Bombay, Bambai and Mumbai

India does not value the life of its citizens. If it did, the Maharashtra government would have put a summary end to the hooliganism on display in its major cities by members of Raj Thackeray’s MNS, which was a direct result of his statements on a North Indian threat to the Maharashtrian way of life. And an innocent person would probably have not lost his life.

There are two sides to the story. One, should Raj Thackeray be allowed to get away with making inflammatory statements? It might come as a surprise to some (or maybe not), but I would say yes. Freedom of speech includes the freedom to say anything short of issuing a direct threat. Saying inflammatory things about UP and Bihari migrants, calling them bhaiyyas is hardly something to lose sleep over. You may not like it. But that is that. Two, what should be done with the ‘spontaneous’ venting of outrage by MNS workers. As soon as Raj Thackeray’s message got out, like clockwork, workers of his party descended onto Bombay roads and beat up hawkers and taxi men. The Samajwadi Party and their national and local leaders like Amar Singh and Abu Azmi, and various other leaders poured oil into the fire and things got out of control. And the government and police watched on. It is here that they should have acted. If they thrown all rioters behind bars, things would not have gotten out of control. But Indian politics is known more for its malevolent streak and fumblings than for a commonsensical approach to important matters. The politicians will set the police on writers and painters and anyone who says something they don’t agree with, but will allows mobs to go on a rampage without doing anything about it.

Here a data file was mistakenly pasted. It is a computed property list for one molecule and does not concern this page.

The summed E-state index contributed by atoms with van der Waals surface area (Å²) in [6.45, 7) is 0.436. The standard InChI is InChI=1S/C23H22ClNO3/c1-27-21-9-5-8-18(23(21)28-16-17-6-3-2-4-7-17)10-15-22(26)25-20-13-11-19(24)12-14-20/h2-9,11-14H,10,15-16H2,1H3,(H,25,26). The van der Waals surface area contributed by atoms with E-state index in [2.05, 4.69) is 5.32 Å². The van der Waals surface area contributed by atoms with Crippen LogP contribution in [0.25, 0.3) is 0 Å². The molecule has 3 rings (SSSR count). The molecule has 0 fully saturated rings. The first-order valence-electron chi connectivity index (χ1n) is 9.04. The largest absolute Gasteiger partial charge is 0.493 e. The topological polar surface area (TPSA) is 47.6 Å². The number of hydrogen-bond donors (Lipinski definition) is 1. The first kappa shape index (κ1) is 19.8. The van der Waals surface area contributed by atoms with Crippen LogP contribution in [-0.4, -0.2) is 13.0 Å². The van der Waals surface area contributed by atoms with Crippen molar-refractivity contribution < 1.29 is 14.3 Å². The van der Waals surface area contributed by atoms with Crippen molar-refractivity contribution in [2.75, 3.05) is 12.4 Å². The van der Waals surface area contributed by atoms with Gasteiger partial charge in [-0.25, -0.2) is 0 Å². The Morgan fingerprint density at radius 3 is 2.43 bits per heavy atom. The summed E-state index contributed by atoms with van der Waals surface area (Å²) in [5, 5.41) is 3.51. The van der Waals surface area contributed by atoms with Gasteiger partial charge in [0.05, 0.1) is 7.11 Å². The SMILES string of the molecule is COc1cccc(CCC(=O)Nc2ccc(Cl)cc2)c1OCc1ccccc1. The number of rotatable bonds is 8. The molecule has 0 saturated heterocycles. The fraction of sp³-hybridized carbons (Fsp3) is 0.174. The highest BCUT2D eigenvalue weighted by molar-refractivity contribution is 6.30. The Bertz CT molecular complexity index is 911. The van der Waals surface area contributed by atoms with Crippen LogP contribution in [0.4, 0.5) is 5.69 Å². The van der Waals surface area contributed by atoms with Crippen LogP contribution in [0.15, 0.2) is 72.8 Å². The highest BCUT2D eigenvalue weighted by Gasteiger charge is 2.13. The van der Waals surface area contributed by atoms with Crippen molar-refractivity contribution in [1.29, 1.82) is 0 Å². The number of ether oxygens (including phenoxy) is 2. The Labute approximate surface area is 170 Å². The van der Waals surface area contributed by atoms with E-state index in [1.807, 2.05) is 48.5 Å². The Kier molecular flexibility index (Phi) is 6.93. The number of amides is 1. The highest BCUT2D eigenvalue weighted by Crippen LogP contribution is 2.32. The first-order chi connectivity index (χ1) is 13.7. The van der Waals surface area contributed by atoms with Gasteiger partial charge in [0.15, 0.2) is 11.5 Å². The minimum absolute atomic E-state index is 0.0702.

After twiddling its thumbs for the better part of the week and plotting ways of gaining the upper hand on the political front, various factions that make up the government finally decided that enough was enough. And then followed the drama of Thackeray and Azmi being arrested and being let out on bail within hours. In all this, the ‘original’ sons of the soil party – the Shiv Sena – found that Raj had pulled the carpet from under their feet. And so Uddhav Thackeray threw in a few choice sentences of his own.

There was a lot of talk on constitutional guarantees on right to seek employment anywhere in India, and how Raj Thackeray’s comments were anti constitutional and designed to incite violence and all that. But when you cannot guarantee the right to free speech for most people and cannot protect them from coercion, intimidation and bodily harm, what is the point going on about how constitutional guarantees?

Till the government stops intimidating its citizens, and stops fiddling while mobs beat up people making a mockery of the law, such incidents will keep on repeating themselves. And I will find myself writing the same thing on the same topic again and again and again….

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